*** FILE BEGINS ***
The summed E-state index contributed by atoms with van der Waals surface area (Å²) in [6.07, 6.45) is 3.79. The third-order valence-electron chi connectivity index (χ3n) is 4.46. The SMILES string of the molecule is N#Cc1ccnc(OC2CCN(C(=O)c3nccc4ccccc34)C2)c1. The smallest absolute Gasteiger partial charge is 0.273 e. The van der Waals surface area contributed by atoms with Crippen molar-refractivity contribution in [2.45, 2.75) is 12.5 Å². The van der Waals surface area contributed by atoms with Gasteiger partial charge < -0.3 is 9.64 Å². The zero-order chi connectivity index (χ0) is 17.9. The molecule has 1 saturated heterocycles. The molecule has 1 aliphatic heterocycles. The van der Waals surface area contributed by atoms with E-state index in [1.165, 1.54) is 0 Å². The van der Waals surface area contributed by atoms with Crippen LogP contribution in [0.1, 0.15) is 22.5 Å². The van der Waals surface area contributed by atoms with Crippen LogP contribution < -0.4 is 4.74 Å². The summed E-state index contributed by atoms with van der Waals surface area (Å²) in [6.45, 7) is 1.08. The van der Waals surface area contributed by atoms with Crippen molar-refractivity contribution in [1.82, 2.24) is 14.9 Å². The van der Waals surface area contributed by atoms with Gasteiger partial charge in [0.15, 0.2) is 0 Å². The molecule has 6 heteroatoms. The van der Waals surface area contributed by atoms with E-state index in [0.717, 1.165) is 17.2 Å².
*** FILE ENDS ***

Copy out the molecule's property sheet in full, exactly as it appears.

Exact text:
The summed E-state index contributed by atoms with van der Waals surface area (Å²) in [6.07, 6.45) is 3.79. The third-order valence-electron chi connectivity index (χ3n) is 4.46. The SMILES string of the molecule is N#Cc1ccnc(OC2CCN(C(=O)c3nccc4ccccc34)C2)c1. The smallest absolute Gasteiger partial charge is 0.273 e. The van der Waals surface area contributed by atoms with Crippen molar-refractivity contribution in [2.45, 2.75) is 12.5 Å². The van der Waals surface area contributed by atoms with Gasteiger partial charge < -0.3 is 9.64 Å². The zero-order chi connectivity index (χ0) is 17.9. The molecule has 1 saturated heterocycles. The molecule has 1 aliphatic heterocycles. The van der Waals surface area contributed by atoms with E-state index in [1.165, 1.54) is 0 Å². The van der Waals surface area contributed by atoms with Crippen LogP contribution in [0.1, 0.15) is 22.5 Å². The van der Waals surface area contributed by atoms with Crippen LogP contribution < -0.4 is 4.74 Å². The summed E-state index contributed by atoms with van der Waals surface area (Å²) in [6.45, 7) is 1.08. The van der Waals surface area contributed by atoms with Crippen molar-refractivity contribution in [1.82, 2.24) is 14.9 Å². The van der Waals surface area contributed by atoms with Gasteiger partial charge in [0.15, 0.2) is 0 Å². The molecule has 6 heteroatoms. The van der Waals surface area contributed by atoms with E-state index in [0.717, 1.165) is 17.2 Å².